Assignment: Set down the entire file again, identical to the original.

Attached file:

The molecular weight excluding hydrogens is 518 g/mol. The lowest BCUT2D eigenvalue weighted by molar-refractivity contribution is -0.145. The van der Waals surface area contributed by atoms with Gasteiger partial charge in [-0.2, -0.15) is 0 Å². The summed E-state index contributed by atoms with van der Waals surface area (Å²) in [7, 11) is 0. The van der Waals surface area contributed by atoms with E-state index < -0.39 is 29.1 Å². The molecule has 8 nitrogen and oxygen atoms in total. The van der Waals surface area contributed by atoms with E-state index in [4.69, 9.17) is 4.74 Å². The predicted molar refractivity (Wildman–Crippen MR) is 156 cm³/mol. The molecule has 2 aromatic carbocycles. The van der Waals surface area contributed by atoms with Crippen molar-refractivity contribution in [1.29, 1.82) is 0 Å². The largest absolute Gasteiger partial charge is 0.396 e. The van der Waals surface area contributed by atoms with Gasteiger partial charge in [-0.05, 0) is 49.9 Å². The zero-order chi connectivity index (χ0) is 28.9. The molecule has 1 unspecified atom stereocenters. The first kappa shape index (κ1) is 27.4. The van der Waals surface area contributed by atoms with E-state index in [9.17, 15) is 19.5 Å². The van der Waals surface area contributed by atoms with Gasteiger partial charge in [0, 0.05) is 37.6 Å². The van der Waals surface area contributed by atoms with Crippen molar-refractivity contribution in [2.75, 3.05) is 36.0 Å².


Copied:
The molecular weight excluding hydrogens is 518 g/mol. The lowest BCUT2D eigenvalue weighted by molar-refractivity contribution is -0.145. The van der Waals surface area contributed by atoms with Gasteiger partial charge in [-0.2, -0.15) is 0 Å². The summed E-state index contributed by atoms with van der Waals surface area (Å²) in [7, 11) is 0. The van der Waals surface area contributed by atoms with E-state index < -0.39 is 29.1 Å². The molecule has 8 nitrogen and oxygen atoms in total. The van der Waals surface area contributed by atoms with E-state index in [4.69, 9.17) is 4.74 Å². The predicted molar refractivity (Wildman–Crippen MR) is 156 cm³/mol. The molecule has 2 aromatic carbocycles. The van der Waals surface area contributed by atoms with Crippen molar-refractivity contribution in [1.29, 1.82) is 0 Å². The largest absolute Gasteiger partial charge is 0.396 e. The van der Waals surface area contributed by atoms with Gasteiger partial charge in [-0.05, 0) is 49.9 Å². The zero-order chi connectivity index (χ0) is 28.9. The molecule has 1 unspecified atom stereocenters. The first kappa shape index (κ1) is 27.4. The van der Waals surface area contributed by atoms with E-state index in [9.17, 15) is 19.5 Å². The van der Waals surface area contributed by atoms with Gasteiger partial charge in [0, 0.05) is 37.6 Å². The van der Waals surface area contributed by atoms with Crippen molar-refractivity contribution in [2.75, 3.05) is 36.0 Å².